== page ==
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Originally Posted by ichigo_m. View Post
I had a photoshoot with a photographer around 3 weeks ago. It was on location and paid, not a large fee, but paid no less, and have yet to see any photos. I would be happy with even just a teaser shot (which she said would be up the day after the shoot).
So my question is how long should a cosplayer wait until it's acceptable to ask for photos or ask on the progress of the photos?
I don't want to be naggy, but I'm very excited.
They should have given you an estimate on when they'd be done, so as soon as the estimated date passes it is acceptable to inquire. If they haven't made contact with you yet or kept you in the loop, then I think 3 weeks is perfectly fine to make an inquiry.
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Unread 09-29-2013, 02:46 AM   #583
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Quote:
Originally Posted by ichigo_m. View Post
I had a photoshoot with a photographer around 3 weeks ago. It was on location and paid, not a large fee, but paid no less, and have yet to see any photos. I would be happy with even just a teaser shot (which she said would be up the day after the shoot).
So my question is how long should a cosplayer wait until it's acceptable to ask for photos or ask on the progress of the photos?
I don't want to be naggy, but I'm very excited.
3 weeks is definitely okay to ask on the progress of photos, especially if they are paid, and especially if she didn't give you a timeframe to expect the photos.

Quote:
Originally Posted by Joeyy View Post
I will be cosplaying for the first time this year. (For Halloween, and conventions next year.)
The character I'm cosplaying is very skinny and small, unlike myself. She is Yoshino from Date A Live. I haven't wore my cosplay out to public or any cons yet, but the photoshoot is a thought. I feel okay about my cosplay. I don't think I'd look very good though. And I consider myself VERY non-photogenic.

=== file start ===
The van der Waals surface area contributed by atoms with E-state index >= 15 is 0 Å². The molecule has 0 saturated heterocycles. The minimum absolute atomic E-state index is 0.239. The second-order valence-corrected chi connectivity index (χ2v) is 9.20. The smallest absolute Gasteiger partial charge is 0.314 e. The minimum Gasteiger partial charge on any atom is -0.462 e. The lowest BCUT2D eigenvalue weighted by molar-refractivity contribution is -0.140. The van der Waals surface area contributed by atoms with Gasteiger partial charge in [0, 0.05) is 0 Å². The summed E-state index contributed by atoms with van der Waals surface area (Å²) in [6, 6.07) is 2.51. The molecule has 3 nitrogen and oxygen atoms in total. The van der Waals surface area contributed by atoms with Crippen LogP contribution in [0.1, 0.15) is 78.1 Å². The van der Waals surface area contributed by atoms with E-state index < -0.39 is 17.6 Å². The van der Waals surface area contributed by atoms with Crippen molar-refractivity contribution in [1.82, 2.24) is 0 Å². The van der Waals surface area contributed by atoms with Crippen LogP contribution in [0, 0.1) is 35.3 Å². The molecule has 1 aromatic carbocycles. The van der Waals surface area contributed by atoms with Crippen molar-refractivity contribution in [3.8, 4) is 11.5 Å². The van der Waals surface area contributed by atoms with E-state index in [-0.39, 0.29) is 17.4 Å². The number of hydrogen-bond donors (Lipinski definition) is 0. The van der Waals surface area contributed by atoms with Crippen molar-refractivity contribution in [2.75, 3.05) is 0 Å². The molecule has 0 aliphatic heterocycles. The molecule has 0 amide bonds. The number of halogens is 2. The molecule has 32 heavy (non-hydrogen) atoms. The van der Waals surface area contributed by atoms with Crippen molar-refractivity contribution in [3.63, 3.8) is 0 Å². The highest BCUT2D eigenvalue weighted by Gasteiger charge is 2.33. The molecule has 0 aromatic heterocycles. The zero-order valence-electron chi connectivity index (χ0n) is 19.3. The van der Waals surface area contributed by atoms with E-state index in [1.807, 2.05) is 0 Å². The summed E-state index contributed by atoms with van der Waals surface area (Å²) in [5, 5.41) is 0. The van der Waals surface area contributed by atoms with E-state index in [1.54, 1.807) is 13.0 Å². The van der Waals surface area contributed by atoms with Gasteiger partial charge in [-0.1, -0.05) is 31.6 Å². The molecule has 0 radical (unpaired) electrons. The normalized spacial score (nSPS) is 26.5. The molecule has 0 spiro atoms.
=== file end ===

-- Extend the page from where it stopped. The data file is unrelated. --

Even if I'm serious about getting a photoshoot, there's tons of problems (aside from finding an actual photographer or location):
- I'm only 14.....
- I'm hella self-conscious. Having a stranger take pictures of me wouldn't be the greatest idea...
- What if the pictures don't turn out the way I wanted them to be? /: It'd be rude not to post the picturescuz the photographer took time out of their lives to take them for me.
- Prices aaahhh
If you are unconfident about your cosplay and your posing, you might just want a friend to take some pictures for you with a point-and-shoot first. That way, you can practice posing in front of the camera.

Or you can pay an experienced photographer that can give you direction on posing. (Ask local cosplayers on which photographers in your area are good with this)

A lot of cosplayers do not repost photos that photographers took of them anyway, so don't worry about it.
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Unread 11-08-2013, 12:26 PM   #584
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As someone who's specializes in dynamic props, such as wings and transforming weapons (gambol shroud), I'm wondering:
How do you shoot something that transforms or is very dynamic?
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Unread 11-13-2013, 12:37 PM   #585
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As a cosplayer, I recently had a photographer go on my personal cosplay site and flag every single photo he took as a copyright violation. Can they do that?